The NPC’s decision was that while Hong Kongers will indeed have the right to vote for their chief executive in 2017, all chief executive candidates will have to receive the approval of at least half of a 1200-member nominating committee—one that is largely composed of Beijing supporters.
In the wake of this ruling, Chris Patten, the final governor of Hong Kong prior to its handover to China in 1997, commented on the situation in a column for the Financial Times on Sept. 2. He likened Beijing’s proposed plans for vetting all candidates to the state-run democracy in place in Iran.
“On this occasion my comments are not directed principally to Beijing or Hong Kong’s democrats,” Patten said in his column.
Instead he “invited an interrogation of Britain’s sense of honour.”
Specifically, Patten alluded to the Sino-British Joint Declaration agreed upon before Hong Kong’s handover. He stated that the British were “honour bound to speak up for Hong Kong” due to their “moral responsibilities for what happens in Hong Kong.”
He suggested that the Joint Declaration lay above the potential political consequences incurred by Britain. The declaration guarantees Hong Kong’s capitalist way of life until 2047 and came into effect as Hong Kong was passed from British to Chinese rule in 1997.
Patten said Britain promised Hong Kong democracy, and he expressed his surprise that “30 years after the Joint Declaration, a fair electoral system would still be beyond the horizon.”
Patten summarized his reasoning: “We did promise [Hong Kong] democracy. We should go on making that point, ever so diplomatically. If not us, then who?”
Patten’s words were received with some disagreement. The Hong Kong chief executive’s office issued a statement alleging that Patten was hypocritical because he, like other governors of colonial Hong Kong, was not democratically elected to the position.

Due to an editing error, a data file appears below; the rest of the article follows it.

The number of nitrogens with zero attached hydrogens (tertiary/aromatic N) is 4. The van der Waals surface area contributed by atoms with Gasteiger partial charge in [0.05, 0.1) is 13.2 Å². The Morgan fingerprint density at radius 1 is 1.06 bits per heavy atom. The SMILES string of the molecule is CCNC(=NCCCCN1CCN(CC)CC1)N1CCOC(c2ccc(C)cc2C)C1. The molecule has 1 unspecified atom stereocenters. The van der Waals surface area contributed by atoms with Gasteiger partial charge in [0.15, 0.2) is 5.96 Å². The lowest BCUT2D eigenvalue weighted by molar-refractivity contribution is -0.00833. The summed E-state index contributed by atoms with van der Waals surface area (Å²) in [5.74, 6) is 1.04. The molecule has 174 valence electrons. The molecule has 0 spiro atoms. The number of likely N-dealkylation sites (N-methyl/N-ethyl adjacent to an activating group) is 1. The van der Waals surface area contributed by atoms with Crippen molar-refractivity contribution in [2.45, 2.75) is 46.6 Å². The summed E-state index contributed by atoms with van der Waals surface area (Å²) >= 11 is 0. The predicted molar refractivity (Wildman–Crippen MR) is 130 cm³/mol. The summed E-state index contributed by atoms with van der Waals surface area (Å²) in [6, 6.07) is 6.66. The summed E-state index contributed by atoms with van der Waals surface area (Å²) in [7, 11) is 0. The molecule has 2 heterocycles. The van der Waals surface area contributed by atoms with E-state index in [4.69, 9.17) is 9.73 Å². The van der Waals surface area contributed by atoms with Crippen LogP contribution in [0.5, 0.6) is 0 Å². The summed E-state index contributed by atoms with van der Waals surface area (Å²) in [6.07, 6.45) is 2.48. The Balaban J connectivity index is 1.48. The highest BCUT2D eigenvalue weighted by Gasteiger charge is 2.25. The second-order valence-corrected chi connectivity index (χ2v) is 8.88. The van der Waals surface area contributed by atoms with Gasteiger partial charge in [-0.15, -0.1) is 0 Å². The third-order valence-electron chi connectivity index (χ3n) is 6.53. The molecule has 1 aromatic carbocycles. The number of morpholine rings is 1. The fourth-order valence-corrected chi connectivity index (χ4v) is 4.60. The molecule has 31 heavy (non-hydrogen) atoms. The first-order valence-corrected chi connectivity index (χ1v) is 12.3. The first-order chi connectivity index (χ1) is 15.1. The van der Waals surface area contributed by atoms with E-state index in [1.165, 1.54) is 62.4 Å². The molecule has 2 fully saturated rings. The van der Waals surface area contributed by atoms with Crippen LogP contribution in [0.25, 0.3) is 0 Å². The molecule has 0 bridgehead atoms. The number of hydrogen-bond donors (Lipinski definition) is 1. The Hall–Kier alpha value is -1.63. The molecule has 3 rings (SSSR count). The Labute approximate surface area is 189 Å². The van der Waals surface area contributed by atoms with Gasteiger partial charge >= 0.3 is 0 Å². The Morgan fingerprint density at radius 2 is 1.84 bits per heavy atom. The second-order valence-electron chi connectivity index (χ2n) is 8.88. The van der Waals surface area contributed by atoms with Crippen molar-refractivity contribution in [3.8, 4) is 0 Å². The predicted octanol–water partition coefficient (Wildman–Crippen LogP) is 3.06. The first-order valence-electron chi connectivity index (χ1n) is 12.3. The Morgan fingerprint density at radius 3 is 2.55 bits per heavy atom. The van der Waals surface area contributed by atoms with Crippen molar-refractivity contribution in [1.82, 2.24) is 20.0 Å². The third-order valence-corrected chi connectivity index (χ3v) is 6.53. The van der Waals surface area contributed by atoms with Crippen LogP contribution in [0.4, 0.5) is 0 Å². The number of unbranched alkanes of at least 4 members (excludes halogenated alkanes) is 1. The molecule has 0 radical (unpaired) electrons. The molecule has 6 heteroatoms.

The statement added that the Joint Declaration made no mention of universal suffrage for Hong Kong, and that the promotion of political development in the territory was an internal matter which should be decided by the central Chinese government and the people of Hong Kong.
Rita Fan Hsu Lai-tai, an NPC Standing Committee member who voted for Beijing’s chosen election framework, shared similar sentiments.
“I don’t really know what Mr. Patten was talking about,” Fan said.
She pointed out that the chief executive was only to be appointed by the central government “on the basis of the results of elections or consultations to be held locally.” Universal suffrage, she noted, was not explicitly mentioned in the Joint Declaration.
Occupy Central with Love & Peace (OCLP), a movement for universal suffrage in Hong Kong, also issued a statement after the ruling. OCLP condemned the NPC Standing Committee’s decision to “set an extremely narrow framework for the 2017 Chief Executive election.”
OCLP was unwavering in face of this setback and maintained that its position to fight for equal and universal suffrage in 2017 was in the best interests of the Hong Kong public. It added regretfully that its planned non-violent occupation of Hong Kong’s Central district, which OCLP considered a last resort, will “definitely happen” now that “all chances of dialogue have been exhausted.”
Finally, OCLP urged the Hong Kong Legislative Council “to vote down this reform proposal and the government to start the constitutional reform process all over again.”